I measured the performance of the Audeze LCD-3 headphones using a G.R.A.S. 43AG ear/cheek simulator, a Clio FW audio analyzer, a laptop computer running TrueRTA software with an M-Audio MobilePre USB audio interface, and a Musical Fidelity V-CAN headphone amplifier. Measurements were calibrated for ear reference point (ERP), which is roughly the point in space where your palm intersects with the axis of your ear canal when you press your hand against your ear, and the place where the front of the headphones’ driver grilles will sit when you wear them. This is a “flat” measurement: no diffuse-field or free-field compensation curve was used. I experimented with the position of the earpads by moving them around slightly on the ear/cheek simulator, and settled on the positions that gave the best bass response and the most characteristic result overall.

Frequency response

The LCD-3’s frequency response is textbook for planar-magnetic headphones, with essentially flat response below 1kHz, a strong response peak at 2.8kHz, and minor response peaks at 6 and 8.5kHz. This generally conforms to the typical diffuse-field equalization used in many headphones.

Frequency response

Thanks to the resistive impedance of the planar-magnetic driver, adding 70 ohms output impedance to the V-CAN’s 5-ohm output impedance to simulate the effects of using a typical low-quality headphone amp had zero audible effect. I could measure a difference only below 20Hz.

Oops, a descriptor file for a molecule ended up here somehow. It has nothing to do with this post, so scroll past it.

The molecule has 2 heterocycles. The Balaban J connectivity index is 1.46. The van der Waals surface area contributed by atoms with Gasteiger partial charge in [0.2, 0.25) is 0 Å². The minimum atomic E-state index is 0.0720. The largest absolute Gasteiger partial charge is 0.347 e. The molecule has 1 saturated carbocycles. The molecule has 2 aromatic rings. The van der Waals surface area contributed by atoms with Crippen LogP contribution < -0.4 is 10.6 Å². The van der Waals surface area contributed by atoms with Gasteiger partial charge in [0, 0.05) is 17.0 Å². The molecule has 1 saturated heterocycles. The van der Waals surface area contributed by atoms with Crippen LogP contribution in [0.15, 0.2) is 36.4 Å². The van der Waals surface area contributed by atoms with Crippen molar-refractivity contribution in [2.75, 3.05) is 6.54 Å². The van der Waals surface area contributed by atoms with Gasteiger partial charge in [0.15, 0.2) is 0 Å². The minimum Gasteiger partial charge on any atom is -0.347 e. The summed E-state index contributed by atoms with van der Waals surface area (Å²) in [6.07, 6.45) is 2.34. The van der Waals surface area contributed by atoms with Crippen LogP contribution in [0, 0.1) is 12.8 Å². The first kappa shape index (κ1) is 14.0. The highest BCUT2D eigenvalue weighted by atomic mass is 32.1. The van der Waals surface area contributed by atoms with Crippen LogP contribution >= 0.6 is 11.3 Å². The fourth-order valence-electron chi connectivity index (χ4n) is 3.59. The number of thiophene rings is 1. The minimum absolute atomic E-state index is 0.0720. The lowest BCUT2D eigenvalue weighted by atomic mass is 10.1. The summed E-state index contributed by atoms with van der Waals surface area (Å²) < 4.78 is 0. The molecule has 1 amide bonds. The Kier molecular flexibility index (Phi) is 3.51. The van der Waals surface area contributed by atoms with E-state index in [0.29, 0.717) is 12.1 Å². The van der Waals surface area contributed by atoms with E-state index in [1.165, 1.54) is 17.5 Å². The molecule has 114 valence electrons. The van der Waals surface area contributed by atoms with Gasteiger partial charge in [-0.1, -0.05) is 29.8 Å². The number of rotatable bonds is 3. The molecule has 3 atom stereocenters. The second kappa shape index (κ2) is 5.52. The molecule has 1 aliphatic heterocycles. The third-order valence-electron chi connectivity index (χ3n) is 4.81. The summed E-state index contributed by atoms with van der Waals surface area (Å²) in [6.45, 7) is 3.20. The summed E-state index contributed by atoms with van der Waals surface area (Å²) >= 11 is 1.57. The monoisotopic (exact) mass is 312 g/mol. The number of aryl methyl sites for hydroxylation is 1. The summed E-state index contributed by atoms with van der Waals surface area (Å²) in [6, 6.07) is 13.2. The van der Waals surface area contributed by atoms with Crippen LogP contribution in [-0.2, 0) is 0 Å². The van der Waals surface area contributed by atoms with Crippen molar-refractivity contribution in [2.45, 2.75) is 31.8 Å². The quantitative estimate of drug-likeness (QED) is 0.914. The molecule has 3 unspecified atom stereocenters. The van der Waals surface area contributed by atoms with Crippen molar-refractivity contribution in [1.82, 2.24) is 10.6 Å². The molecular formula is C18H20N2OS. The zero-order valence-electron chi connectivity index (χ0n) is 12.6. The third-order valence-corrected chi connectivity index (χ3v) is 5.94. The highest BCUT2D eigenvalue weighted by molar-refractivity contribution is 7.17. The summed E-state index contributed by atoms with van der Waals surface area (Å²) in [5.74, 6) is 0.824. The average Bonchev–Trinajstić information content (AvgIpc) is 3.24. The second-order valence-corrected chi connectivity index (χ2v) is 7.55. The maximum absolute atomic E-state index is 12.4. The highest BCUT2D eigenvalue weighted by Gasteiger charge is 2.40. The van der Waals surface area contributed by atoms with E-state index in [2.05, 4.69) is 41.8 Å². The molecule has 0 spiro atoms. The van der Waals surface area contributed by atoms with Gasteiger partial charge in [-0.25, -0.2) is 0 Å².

Frequency response

This chart compares the LCD-3 with another highly regarded planar-magnetic headphone, the HiFiMan HE-6, and a respected, new dynamic open-back headphone, the AKG K712. The responses of all three are similar below 1kHz, but between 3.3 and 6.5kHz the HE-6 has a lot more output than the LCD-3, which should make it sound brighter than the Audeze. The K712 should sound substantially different from its planar-magnetic competitors, with less output in the octave between 2.5 and 5kHz.


The spectral-decay (waterfall) plot shows a series of strong but narrow resonances between 2 and 4kHz.


For logistical reasons, I was unable to run a 90dB SPL distortion measurement on the LCD-3, but considering that the 100dB measurement shows near-zero distortion, the 90dB result could only be better.


The LCD-3 being an open-back planar-magnetic headphone, it provides almost no isolation from outside sounds. There is no significant attenuation below 2kHz, and only -5dB of isolation at 5kHz.


The impedance magnitude is essentially flat at 47 ohms, and the impedance phase is at 0 degrees through almost the entire audioband, rising to +5 degrees at 20kHz.

At its claimed impedance of 45 ohms, the LCD-3’s average sensitivity from 300Hz to 3kHz measured 94.5dB.

. . . Brent Butterworth